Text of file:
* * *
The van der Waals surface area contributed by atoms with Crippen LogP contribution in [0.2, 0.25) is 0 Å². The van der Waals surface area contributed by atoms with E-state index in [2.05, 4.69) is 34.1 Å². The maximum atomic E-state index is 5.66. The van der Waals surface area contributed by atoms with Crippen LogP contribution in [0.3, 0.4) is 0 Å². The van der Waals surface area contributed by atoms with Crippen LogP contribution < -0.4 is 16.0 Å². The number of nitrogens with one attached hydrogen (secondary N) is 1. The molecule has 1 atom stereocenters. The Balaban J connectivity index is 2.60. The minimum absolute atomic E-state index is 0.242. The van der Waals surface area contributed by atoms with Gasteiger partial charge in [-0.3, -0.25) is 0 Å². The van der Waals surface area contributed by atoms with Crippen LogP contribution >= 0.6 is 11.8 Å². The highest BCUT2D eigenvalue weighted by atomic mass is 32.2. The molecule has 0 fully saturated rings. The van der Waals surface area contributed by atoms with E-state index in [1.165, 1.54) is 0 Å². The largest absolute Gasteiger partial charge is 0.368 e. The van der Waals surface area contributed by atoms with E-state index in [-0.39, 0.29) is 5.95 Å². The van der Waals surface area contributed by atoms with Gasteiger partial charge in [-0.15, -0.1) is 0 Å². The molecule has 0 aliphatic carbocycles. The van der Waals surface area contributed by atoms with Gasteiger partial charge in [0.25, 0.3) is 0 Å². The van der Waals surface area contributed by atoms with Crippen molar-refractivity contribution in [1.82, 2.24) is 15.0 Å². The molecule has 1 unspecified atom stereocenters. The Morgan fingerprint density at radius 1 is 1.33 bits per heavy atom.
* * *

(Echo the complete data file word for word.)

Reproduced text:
The van der Waals surface area contributed by atoms with Crippen LogP contribution in [0.2, 0.25) is 0 Å². The van der Waals surface area contributed by atoms with E-state index in [2.05, 4.69) is 34.1 Å². The maximum atomic E-state index is 5.66. The van der Waals surface area contributed by atoms with Crippen LogP contribution in [0.3, 0.4) is 0 Å². The van der Waals surface area contributed by atoms with Crippen LogP contribution < -0.4 is 16.0 Å². The number of nitrogens with one attached hydrogen (secondary N) is 1. The molecule has 1 atom stereocenters. The Balaban J connectivity index is 2.60. The minimum absolute atomic E-state index is 0.242. The van der Waals surface area contributed by atoms with Gasteiger partial charge in [-0.3, -0.25) is 0 Å². The van der Waals surface area contributed by atoms with Crippen LogP contribution >= 0.6 is 11.8 Å². The highest BCUT2D eigenvalue weighted by atomic mass is 32.2. The molecule has 0 fully saturated rings. The van der Waals surface area contributed by atoms with E-state index in [1.165, 1.54) is 0 Å². The largest absolute Gasteiger partial charge is 0.368 e. The van der Waals surface area contributed by atoms with E-state index in [-0.39, 0.29) is 5.95 Å². The van der Waals surface area contributed by atoms with Gasteiger partial charge in [-0.15, -0.1) is 0 Å². The molecule has 0 aliphatic carbocycles. The van der Waals surface area contributed by atoms with Gasteiger partial charge in [0.25, 0.3) is 0 Å². The van der Waals surface area contributed by atoms with Crippen molar-refractivity contribution in [1.82, 2.24) is 15.0 Å². The molecule has 1 unspecified atom stereocenters. The Morgan fingerprint density at radius 1 is 1.33 bits per heavy atom.